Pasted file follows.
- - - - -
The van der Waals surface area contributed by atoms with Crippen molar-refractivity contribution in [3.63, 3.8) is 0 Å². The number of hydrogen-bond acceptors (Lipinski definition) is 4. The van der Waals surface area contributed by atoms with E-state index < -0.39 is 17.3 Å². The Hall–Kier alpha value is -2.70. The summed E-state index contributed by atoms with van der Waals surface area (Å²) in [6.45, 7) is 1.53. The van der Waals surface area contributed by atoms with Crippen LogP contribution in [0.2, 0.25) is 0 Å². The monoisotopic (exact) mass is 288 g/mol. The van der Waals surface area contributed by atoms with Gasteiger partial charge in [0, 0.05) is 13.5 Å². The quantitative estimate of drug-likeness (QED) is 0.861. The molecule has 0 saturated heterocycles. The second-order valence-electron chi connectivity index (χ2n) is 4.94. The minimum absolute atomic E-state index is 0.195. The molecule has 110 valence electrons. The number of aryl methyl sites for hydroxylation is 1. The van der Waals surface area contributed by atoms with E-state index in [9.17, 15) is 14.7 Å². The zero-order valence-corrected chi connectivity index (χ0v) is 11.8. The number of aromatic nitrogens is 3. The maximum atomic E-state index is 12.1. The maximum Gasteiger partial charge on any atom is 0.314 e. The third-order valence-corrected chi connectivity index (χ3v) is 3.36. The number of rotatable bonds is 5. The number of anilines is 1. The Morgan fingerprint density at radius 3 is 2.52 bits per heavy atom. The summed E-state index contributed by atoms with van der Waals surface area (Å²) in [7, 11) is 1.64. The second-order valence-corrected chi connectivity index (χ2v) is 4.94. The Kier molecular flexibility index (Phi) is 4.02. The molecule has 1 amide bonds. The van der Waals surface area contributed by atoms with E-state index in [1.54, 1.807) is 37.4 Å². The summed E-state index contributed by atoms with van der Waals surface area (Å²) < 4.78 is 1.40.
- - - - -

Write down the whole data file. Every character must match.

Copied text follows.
The van der Waals surface area contributed by atoms with Crippen molar-refractivity contribution in [3.63, 3.8) is 0 Å². The number of hydrogen-bond acceptors (Lipinski definition) is 4. The van der Waals surface area contributed by atoms with E-state index < -0.39 is 17.3 Å². The Hall–Kier alpha value is -2.70. The summed E-state index contributed by atoms with van der Waals surface area (Å²) in [6.45, 7) is 1.53. The van der Waals surface area contributed by atoms with Crippen LogP contribution in [0.2, 0.25) is 0 Å². The monoisotopic (exact) mass is 288 g/mol. The van der Waals surface area contributed by atoms with Gasteiger partial charge in [0, 0.05) is 13.5 Å². The quantitative estimate of drug-likeness (QED) is 0.861. The molecule has 0 saturated heterocycles. The second-order valence-electron chi connectivity index (χ2n) is 4.94. The minimum absolute atomic E-state index is 0.195. The molecule has 110 valence electrons. The number of aryl methyl sites for hydroxylation is 1. The van der Waals surface area contributed by atoms with E-state index in [9.17, 15) is 14.7 Å². The zero-order valence-corrected chi connectivity index (χ0v) is 11.8. The number of aromatic nitrogens is 3. The maximum atomic E-state index is 12.1. The maximum Gasteiger partial charge on any atom is 0.314 e. The third-order valence-corrected chi connectivity index (χ3v) is 3.36. The number of rotatable bonds is 5. The number of anilines is 1. The Morgan fingerprint density at radius 3 is 2.52 bits per heavy atom. The summed E-state index contributed by atoms with van der Waals surface area (Å²) in [7, 11) is 1.64. The second-order valence-corrected chi connectivity index (χ2v) is 4.94. The Kier molecular flexibility index (Phi) is 4.02. The molecule has 1 amide bonds. The van der Waals surface area contributed by atoms with E-state index in [1.54, 1.807) is 37.4 Å². The summed E-state index contributed by atoms with van der Waals surface area (Å²) < 4.78 is 1.40.